Monday, October 31, 2011

The First Opinion of the Term

Jason Mazzone

One of my current research projects focuses on Supreme Court review of state court decisions on issues of federal law, especially federal constitutional law. The Roberts Court has shown itself to be extremely deferential to state court rulings on issues of federal constitutional law, thus giving the state courts, as a practical matter, a good deal of autonomy. Compared even to the Rehnquist Court, the Roberts Court grants review of state court decisions on issues of federal constitutional law at a very low rate. When it does grant review, however, it reverses at a very high rate and often with a high level of agreement among the Justices that reversal is warranted. In sum, the Court's current approach to state court decisions is to ignore all but the biggest errors.

Consistent with its deference to state courts, the Roberts Court has reversed a good number of decisions by federal courts overturning convictions or vacating sentences on habeas review. In the first opinion of the 2011 Term, in Cavazos v. Smith, the Court does exactly that, with today's 6-3 per curiam summary reversal of a decision by a panel of the Ninth Circuit granting a writ of habeas corpus to a petitioner convicted in California in the death of her 7-week old granddaughter. The petitioner claimed in her habeas petition, as she had in her appeals in state court, that the evidence was insufficient to support the jury verdict. The Ninth Circuit panel agreed. The Supreme Court had vacated the panel's decision twice before, directing, as the Court put it today, "the panel’s attention to this Court’s opinions highlighting the necessity of deference to state courts" on habeas review. The panel failed to take the hint and today it got an earful. Calling the panel's decision "plainly wrong" and its reasoning "simply false," the Court complained that the Ninth Circuit had failed to do what was required of it when the case was previously remanded: "Each time the panel persisted in its course, reinstating its judgment without seriously confronting the significance of the cases called to its attention. Its refusal to do so necessitates this Court’s action today."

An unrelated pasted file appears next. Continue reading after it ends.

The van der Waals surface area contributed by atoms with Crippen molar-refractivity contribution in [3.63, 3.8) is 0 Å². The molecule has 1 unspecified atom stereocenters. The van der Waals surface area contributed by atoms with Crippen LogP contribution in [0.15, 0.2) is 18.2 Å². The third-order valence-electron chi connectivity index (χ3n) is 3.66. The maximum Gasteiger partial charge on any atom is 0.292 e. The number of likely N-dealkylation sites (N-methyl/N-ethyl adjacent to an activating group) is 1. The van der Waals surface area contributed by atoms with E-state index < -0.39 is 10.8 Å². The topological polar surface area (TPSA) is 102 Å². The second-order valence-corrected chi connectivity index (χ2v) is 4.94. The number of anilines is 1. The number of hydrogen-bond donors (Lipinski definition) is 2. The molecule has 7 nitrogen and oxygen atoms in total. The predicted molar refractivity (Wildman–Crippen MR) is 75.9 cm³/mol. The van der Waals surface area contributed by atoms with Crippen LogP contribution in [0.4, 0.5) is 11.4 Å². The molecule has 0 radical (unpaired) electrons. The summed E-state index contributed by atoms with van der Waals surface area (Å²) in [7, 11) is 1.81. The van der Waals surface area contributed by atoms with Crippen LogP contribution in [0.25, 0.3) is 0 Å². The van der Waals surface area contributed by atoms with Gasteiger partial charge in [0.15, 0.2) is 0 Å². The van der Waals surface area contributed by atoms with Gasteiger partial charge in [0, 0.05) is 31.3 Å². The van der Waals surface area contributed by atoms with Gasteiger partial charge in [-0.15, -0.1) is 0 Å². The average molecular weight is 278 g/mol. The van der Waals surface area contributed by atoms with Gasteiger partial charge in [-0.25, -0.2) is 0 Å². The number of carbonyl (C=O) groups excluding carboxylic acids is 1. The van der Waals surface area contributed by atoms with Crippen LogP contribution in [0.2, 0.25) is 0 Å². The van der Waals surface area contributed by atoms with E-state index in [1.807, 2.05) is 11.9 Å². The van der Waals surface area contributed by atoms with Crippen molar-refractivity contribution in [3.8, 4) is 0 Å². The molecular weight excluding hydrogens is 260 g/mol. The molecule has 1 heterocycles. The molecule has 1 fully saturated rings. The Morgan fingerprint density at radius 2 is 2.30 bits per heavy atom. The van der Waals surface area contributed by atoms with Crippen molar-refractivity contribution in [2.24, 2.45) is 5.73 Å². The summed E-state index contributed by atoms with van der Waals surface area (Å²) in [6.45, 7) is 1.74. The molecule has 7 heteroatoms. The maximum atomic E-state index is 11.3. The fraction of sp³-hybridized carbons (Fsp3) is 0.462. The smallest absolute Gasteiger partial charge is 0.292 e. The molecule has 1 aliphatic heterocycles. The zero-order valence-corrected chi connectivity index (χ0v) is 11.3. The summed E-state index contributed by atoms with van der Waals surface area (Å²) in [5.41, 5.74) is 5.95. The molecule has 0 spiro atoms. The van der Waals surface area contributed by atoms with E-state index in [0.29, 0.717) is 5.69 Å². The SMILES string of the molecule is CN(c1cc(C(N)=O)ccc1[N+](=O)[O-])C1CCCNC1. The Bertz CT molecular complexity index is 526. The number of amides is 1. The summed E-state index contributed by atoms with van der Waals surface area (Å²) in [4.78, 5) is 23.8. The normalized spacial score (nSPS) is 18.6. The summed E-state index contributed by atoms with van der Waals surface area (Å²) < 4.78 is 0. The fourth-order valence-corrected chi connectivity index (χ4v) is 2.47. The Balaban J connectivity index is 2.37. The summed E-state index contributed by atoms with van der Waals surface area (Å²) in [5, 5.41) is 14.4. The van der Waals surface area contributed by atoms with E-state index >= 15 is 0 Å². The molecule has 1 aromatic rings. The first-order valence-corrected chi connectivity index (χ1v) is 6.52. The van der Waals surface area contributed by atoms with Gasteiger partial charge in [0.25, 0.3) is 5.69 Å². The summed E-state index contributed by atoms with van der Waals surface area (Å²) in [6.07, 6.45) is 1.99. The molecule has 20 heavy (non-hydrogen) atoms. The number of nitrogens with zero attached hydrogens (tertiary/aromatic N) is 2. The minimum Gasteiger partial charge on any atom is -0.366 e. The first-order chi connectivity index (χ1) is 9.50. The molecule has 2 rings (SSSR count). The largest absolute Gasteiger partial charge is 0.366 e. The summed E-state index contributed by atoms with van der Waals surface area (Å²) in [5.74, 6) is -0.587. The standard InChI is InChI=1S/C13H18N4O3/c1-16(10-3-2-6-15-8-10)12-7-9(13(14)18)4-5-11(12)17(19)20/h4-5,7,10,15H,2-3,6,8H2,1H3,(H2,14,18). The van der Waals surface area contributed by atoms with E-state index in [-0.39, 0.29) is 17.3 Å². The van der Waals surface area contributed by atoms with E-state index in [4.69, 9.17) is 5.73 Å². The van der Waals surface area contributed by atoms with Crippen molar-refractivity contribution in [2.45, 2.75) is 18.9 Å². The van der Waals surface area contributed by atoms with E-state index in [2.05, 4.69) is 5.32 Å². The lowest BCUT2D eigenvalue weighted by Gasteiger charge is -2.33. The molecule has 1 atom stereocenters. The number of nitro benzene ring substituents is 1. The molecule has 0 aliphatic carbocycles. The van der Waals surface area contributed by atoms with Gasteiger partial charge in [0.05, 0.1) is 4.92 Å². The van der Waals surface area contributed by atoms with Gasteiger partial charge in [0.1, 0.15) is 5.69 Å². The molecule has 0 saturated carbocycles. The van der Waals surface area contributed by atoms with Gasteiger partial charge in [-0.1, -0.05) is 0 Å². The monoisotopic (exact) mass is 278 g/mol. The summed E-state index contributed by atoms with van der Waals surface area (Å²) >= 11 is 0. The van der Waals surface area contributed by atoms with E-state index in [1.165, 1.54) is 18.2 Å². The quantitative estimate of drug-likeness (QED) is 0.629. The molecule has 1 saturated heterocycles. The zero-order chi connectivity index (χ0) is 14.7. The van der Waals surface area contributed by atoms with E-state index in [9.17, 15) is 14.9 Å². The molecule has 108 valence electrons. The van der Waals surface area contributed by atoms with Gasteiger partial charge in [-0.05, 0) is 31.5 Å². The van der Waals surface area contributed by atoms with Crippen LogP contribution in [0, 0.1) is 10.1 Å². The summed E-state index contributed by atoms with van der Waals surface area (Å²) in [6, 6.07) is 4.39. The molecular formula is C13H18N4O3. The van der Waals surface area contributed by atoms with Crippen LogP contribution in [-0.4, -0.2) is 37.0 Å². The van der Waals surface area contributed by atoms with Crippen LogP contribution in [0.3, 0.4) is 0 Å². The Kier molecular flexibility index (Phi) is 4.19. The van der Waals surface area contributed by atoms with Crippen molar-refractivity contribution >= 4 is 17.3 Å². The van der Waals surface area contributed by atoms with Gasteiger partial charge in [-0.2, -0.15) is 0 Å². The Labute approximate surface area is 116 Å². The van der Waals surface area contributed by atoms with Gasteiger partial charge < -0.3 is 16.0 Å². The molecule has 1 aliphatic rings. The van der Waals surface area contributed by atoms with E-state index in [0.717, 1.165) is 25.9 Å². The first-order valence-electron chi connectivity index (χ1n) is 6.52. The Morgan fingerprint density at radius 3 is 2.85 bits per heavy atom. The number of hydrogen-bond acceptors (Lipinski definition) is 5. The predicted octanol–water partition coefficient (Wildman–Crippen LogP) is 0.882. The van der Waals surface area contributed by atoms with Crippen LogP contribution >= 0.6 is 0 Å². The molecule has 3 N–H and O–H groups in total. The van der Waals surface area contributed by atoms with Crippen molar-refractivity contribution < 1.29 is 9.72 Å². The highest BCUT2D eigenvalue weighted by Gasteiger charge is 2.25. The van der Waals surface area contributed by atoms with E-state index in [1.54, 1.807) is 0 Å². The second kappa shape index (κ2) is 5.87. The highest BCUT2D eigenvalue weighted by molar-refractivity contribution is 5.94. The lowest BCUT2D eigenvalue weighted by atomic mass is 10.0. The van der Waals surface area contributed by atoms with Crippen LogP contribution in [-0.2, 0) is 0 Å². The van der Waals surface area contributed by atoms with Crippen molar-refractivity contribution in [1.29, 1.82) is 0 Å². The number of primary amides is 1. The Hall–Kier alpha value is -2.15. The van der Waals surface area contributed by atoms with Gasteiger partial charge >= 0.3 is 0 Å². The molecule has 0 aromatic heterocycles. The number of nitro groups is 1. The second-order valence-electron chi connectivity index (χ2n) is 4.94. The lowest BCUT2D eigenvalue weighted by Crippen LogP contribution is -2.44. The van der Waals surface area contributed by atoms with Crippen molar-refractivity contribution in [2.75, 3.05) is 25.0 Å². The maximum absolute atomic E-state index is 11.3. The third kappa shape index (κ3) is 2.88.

And so we're off with a bang.

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